Technology-Assisted Problem Solving for Engineering Education: Interactive Multimedia Applications

Technology-Assisted Problem Solving for Engineering Education: Interactive Multimedia Applications

Manjit Singh Sidhu (Universiti Tenaga Nasional, Malaysia)
Indexed In: SCOPUS
Release Date: September, 2009|Copyright: © 2010 |Pages: 425
ISBN13: 9781605667645|ISBN10: 1605667641|EISBN13: 9781605667652|DOI: 10.4018/978-1-60566-764-5


In order to be useful and transfer adequate knowledge skills to the learner, a multimedia program design needs to have a sound pedagogical base.

Technology-Assisted Problem Solving for Engineering Education: Interactive Multimedia Applications explores best practices in assisting students in understanding engineering concepts through interactive and virtual environments. A critical mass of leading international findings, this advanced publication delivers quality research using learning and consultancy for developing tactics to decipher dilemmas within the field.

Topics Covered

The many academic areas covered in this publication include, but are not limited to:

  • Affective student learning
  • Computer-Aided Learning
  • Engineering education evaluation
  • Hardware and software management
  • Instructional tools
  • Multimedia and theory of learning styles
  • Multimedia development
  • Multimedia packages
  • Technology-assisted problem solving
  • User Interface Design

Reviews and Testimonials

This book seeks to examine the overall effectiveness of TAPS packages that provide an integration of traditional teaching (lectures) with technology assistance (software packages) to enhance the students learning in today's resource limited environment.

– Manjit Singh Sidhu, Universiti Tenaga Nasional, Malaysia

Table of Contents and List of Contributors

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Many academicians are altering their teaching techniques today. Multimedia is captivating academicians because of its strengths to communicate difficult concepts in simple yet efficient ways. The key area lies in the learning environment. It is unstructured, and the learner is free to navigate the vast universe of information. Multimedia applications integrate animation, sound, graphics, and video to create an engaging, interactive and effective learning environment. Such software allows students to exercise more control over the pacing and sequencing of their own learning. With the availability of more sophisticated computers the potential to employ multimedia has grown tremendously.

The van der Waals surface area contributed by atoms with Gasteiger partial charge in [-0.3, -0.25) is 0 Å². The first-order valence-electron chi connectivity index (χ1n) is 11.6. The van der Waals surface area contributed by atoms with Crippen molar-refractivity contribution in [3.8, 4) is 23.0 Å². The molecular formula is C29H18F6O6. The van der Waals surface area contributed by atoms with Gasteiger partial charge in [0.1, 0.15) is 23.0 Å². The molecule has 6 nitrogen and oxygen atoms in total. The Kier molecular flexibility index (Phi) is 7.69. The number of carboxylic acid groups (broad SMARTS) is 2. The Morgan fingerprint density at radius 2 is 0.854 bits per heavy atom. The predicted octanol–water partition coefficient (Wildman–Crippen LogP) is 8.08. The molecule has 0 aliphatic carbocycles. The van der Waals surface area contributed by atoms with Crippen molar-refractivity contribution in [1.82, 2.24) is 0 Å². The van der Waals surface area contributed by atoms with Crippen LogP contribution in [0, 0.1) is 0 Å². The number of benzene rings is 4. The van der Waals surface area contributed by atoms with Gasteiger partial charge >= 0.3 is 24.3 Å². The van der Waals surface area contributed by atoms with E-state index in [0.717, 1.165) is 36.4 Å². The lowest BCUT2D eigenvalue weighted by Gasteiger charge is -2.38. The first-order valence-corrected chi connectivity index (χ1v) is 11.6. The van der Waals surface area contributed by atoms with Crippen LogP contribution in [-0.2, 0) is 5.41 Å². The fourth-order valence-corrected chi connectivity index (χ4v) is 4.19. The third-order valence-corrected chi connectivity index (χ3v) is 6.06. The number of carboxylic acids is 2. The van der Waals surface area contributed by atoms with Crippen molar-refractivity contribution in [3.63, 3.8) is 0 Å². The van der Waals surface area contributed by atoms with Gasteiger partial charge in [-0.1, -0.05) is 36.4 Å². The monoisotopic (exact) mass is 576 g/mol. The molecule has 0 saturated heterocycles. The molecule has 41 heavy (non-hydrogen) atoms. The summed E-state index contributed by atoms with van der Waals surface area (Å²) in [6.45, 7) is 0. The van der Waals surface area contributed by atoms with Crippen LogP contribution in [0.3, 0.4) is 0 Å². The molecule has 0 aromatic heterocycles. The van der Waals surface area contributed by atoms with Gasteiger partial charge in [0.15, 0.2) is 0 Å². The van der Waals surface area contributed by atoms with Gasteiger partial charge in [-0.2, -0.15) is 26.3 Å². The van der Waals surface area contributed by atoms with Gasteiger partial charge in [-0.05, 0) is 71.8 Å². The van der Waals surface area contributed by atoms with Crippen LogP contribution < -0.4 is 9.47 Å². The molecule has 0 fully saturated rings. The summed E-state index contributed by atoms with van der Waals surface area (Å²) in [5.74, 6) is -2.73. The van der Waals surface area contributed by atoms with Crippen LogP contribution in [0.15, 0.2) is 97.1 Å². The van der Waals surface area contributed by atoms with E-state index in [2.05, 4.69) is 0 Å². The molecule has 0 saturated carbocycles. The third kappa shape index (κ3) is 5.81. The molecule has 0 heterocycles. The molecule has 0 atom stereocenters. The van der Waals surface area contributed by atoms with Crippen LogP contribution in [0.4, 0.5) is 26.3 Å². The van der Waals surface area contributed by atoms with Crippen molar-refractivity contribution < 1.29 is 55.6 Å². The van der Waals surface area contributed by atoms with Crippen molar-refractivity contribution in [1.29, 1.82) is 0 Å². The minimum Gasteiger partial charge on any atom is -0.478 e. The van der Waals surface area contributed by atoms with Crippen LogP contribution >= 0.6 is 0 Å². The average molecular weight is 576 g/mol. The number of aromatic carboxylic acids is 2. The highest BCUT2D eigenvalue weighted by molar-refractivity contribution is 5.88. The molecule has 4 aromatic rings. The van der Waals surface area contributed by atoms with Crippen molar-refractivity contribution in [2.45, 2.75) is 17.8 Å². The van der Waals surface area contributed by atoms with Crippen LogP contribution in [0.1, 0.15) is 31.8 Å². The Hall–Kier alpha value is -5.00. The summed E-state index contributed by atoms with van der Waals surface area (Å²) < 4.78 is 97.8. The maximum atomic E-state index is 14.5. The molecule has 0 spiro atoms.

In the case of engineering education which depends on static images, diagrams and complex mathematical computations in the traditional classroom, the employment of multimedia in teaching provides a better treatment in enriching the learning experiences by providing a multi-sensory perspective. In general, while it has been acknowledged that multimedia can be useful in the teaching of engineering subjects, non information technology academicians tend to believe that development of multimedia applications requires wide knowledge of high-end hardware, software and programming skills. This is true only partially. Today, with the availability of multimedia authoring tools such as Macromedia Flash®, Director®, Authorware®, click2learn ToolBook® and 3D modeling, animation and rendering tools such as Alias Maya®, Autodesk 3D Studio Max®, Maxon Cinema 4D®, NewTek Lightwave® etc, we can develop multimedia materials with a little practice of these tools.

However knowledge of the above mentioned authoring and modeling tools is not enough to develop a high quality teaching package that students could use in their learning. In order to be useful and transfer adequate knowledge skills to the learner, a multimedia programme design needs to have a sound pedagogical base. This book intends to help academicians with particular in the mechanical engineering field (although would be beneficial for other domains of engineering and sciences) in understanding the basic concepts of multimedia and various issues involved in the development of multimedia problem solving packages.